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“ONE COUNTRY, TWO SYSTEMS,” formula for Hong Kong is ending. Protestors reject China’s sovereignty; China rejects HKSAR legal autonomy; and United States no longer willing to treat HKSAR as a separate economic and financial territory:…
OCTS was based on a deliberate ambiguity about the territory’s status following the transfer of sovereignty from Britain to China, one that obscured differences over culture, identity, economic functions and ultimate control. But ambiguity has come under increasing strain
OCTS required ambiguity at multiple levels: social, HKSAR, PRC, and international. But at every level the ambiguity has given way to pressure for clarity. And the compromises and contradictions are starting to unravel.
OCTS is likely to unravel further because none of the crucial actors have enough interest in preserving rather than undermining it. Ultimately HKSAR looks set to lose much of its remaining autonomy and be absorbed, more or less, into the Mainland system.
Current standoff between PRC and HKSAR, centralisors and protestors, can be traced back to the fierce arguments between UK diplomat Percy Craddock and the last colonial governor Chris Patten, and even before that into the 1980s
Tensions playing out between protestors and security forces, HKSAR and PRC, U.K./USA and China, were always there in the handover, latent, relying on ambiguity to keep them hidden, but vulnerable to a spark or sparks
OCTS required everyone to put aside those tensions, to ignore the inconsistencies and inherent contradictions in order to make it work. Now the willingness has evaporated and OCTS is unraveling as a result. Everyone will be worse off. But no one cares enough to avoid the result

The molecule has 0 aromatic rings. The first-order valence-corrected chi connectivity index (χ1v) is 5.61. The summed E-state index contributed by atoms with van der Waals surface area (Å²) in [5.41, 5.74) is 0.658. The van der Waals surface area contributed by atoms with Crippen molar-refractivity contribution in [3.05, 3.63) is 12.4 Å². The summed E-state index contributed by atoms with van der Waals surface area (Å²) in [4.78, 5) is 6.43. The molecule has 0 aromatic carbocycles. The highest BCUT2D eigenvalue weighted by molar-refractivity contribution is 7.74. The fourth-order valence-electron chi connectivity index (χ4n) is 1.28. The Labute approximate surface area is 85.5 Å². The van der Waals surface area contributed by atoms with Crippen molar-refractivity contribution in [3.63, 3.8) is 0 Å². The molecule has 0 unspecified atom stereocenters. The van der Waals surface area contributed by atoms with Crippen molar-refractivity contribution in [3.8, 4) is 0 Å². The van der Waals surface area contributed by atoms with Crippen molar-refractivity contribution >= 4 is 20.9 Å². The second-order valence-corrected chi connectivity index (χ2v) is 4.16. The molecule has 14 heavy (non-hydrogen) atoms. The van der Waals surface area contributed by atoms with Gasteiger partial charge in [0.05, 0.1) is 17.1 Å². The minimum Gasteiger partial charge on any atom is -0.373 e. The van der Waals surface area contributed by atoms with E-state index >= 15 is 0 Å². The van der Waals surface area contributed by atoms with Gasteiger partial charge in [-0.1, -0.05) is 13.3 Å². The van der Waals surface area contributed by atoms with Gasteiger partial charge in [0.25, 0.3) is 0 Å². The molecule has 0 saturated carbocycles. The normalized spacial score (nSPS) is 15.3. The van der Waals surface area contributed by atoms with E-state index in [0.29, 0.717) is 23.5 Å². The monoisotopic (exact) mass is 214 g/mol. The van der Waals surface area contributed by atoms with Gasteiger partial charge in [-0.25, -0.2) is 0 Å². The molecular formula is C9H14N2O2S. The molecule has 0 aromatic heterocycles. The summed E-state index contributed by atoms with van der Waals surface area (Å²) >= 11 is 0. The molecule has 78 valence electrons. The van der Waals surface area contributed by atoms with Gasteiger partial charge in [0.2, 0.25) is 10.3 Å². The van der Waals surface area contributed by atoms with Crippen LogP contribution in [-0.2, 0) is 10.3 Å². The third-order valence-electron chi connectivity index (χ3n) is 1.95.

HONG KONG’s endgame has been fairly obvious for the last 12 months. Protests will continue escalating. PRC will gradually introduce more controls both security services and social controls. Autonomy will be progressively narrowed. HKSAR’s special international status diminished
HONG KONG’s scope to be both part of the PRC yet somehow not part of it is diminishing as superpower conflict between USA and China intensifies. Ultimately HKSAR will be assimilated much more into Mainland system, with political fewer freedoms but it’s own commercial code
In theory, no one wants this outcome. Protestors want autonomy. PRC wants an offshore financial centre. U.K./USA want political freedoms. But refusal to compromise means everyone will get opposite of what they say they want. (Actually fairly common in history).
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